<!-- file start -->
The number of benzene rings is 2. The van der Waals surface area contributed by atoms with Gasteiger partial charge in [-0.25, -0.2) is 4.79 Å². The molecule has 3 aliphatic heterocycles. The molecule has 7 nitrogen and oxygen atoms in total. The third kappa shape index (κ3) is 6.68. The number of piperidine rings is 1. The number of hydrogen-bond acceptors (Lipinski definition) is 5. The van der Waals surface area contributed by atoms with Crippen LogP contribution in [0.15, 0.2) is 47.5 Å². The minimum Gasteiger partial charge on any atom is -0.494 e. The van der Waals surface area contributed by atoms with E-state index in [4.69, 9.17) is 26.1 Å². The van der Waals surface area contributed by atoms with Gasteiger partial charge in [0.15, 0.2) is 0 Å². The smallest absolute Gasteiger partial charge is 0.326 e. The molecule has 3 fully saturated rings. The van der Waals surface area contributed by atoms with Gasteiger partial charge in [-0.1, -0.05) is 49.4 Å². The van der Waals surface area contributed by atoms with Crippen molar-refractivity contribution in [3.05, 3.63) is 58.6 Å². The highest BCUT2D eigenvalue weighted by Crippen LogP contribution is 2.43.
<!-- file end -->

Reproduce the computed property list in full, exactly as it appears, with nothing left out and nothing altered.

The number of benzene rings is 2. The van der Waals surface area contributed by atoms with Gasteiger partial charge in [-0.25, -0.2) is 4.79 Å². The molecule has 3 aliphatic heterocycles. The molecule has 7 nitrogen and oxygen atoms in total. The third kappa shape index (κ3) is 6.68. The number of piperidine rings is 1. The number of hydrogen-bond acceptors (Lipinski definition) is 5. The van der Waals surface area contributed by atoms with Crippen LogP contribution in [0.15, 0.2) is 47.5 Å². The minimum Gasteiger partial charge on any atom is -0.494 e. The van der Waals surface area contributed by atoms with E-state index in [4.69, 9.17) is 26.1 Å². The van der Waals surface area contributed by atoms with Gasteiger partial charge in [0.15, 0.2) is 0 Å². The smallest absolute Gasteiger partial charge is 0.326 e. The molecule has 3 fully saturated rings. The van der Waals surface area contributed by atoms with Gasteiger partial charge in [-0.1, -0.05) is 49.4 Å². The van der Waals surface area contributed by atoms with Crippen molar-refractivity contribution in [3.05, 3.63) is 58.6 Å². The highest BCUT2D eigenvalue weighted by Crippen LogP contribution is 2.43.